The success of Total Dhamaal is no coincidence: director (and co-producer) Indra Kumar is a fighter. And being a fighter and relentlessly working, that too terribly hard, as well as analyzing where and why things went wrong and reconnecting with the audience is a common feature with all such filmmakers.
Indra Kumar, in his 50s / Directorial debut in 1990
Super-Hits: Dil, Beta, Grand Masti
Hits: Raja, Ishq
Successes: Masti, Dhamaal (now a cult film), Double Dhamaal
After his last (unexpected in degree even for him) super-hit Grand Masti in 2013, Indra Kumar had directed the disastrous Super Nani and the calamitous Great Grand Masti. We will grant it to the man for attributing the latter failure to it being leaked online before release, though it was not a film that satiated the cinema-going audience.
But regardless of whether he delves into the Masti franchise again, Kumar decided to learn from why the sequel to Double Dhamaal was also not liked as much as the first film in the series and Total Dhamaal is the result.
In his own words, “After Mann and Rishtey bombed, I changed tracks to comedy, as I have a funny bone in me. I tried variations every time: Grand Masti was an all-out erotic comedy, Great Grand Masti was India’s first horror comedy, and in the case of Dhamaal, people thought I was crazy not to have any female character.”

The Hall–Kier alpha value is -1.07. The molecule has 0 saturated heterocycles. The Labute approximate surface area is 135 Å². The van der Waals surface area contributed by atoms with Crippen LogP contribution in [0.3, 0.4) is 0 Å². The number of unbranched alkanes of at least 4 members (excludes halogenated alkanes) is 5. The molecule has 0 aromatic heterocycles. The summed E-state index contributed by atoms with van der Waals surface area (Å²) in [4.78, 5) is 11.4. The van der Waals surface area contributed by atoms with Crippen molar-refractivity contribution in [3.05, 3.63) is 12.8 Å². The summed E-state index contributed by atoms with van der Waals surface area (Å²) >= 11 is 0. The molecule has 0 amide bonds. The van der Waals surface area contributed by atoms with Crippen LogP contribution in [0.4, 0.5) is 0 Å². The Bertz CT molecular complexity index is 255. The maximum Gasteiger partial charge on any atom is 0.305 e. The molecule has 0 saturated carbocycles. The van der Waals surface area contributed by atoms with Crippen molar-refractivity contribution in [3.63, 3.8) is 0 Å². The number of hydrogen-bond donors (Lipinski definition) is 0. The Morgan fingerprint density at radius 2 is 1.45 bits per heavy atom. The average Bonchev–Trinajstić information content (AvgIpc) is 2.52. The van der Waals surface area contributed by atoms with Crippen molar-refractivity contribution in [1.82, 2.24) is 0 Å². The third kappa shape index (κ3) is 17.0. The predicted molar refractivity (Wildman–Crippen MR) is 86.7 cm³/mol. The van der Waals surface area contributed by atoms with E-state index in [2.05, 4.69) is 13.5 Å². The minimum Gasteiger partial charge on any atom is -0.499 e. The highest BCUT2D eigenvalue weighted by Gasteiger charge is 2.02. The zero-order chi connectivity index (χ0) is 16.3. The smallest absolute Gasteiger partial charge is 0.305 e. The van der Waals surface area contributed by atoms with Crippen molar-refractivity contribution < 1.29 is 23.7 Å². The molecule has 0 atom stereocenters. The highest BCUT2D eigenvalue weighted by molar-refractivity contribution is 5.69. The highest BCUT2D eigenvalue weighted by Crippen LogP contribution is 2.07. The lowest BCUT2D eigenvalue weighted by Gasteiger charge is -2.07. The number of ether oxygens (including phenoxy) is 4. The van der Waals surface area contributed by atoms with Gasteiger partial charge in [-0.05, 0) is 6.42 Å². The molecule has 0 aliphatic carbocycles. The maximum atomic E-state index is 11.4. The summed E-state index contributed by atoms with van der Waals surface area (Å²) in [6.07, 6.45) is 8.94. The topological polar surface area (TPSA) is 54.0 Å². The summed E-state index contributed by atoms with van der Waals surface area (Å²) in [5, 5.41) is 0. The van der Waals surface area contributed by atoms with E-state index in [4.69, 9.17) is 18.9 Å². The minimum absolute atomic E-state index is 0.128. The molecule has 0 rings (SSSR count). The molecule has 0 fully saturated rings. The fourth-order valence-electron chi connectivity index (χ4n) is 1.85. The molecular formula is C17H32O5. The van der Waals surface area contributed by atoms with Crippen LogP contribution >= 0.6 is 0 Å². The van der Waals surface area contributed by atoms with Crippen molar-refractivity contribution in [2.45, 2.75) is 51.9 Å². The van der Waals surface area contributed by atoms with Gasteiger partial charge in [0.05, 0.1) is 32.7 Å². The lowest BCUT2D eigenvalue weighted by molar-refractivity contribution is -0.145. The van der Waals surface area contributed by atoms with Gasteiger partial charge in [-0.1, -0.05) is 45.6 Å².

He rues that people dismiss filmmakers who do comedies. Unlike serious films, he says, comedies neither have the support of a solid story, nor of background music and apt visuals. “You have to break the guard of the viewer and make him laugh,” says the director, who is now set to helm Hera Pheri 3.
Anees Bazmee, 56 / Debut in 1995
Super-Hits: No Entry, Welcome, Ready
Hit: Pyaar To Hona Hi Tha
Successes: Deewangee, Sandwich (in re-runs on TV), Singh Is Kinng, Welcome Back, Mubarakan
This man thrives on making star-studded family entertainers, and has grown bountifully beyond his first flop Hulchul in 1995. Starting out as a writer, and penning blockbusters even then like Aankhen (1993), Bazmee has the distinction of getting inspired by foreign films yet going beyond them as a director. His humour is clean and family-oriented, and the breezy and whacky tenor and his star-studded cast do the rest. He is now busy with Pagalpanti, again with an ensemble cast, and a modest T-Series rom-com. Aankhen 2 (a sequel to the 2002 Aankhen) is in pre-production and the script of a No Entry sequel is ready. Bazmee thrives on devising crazy situations and terribly funny lines with a sudden dollop of emotions.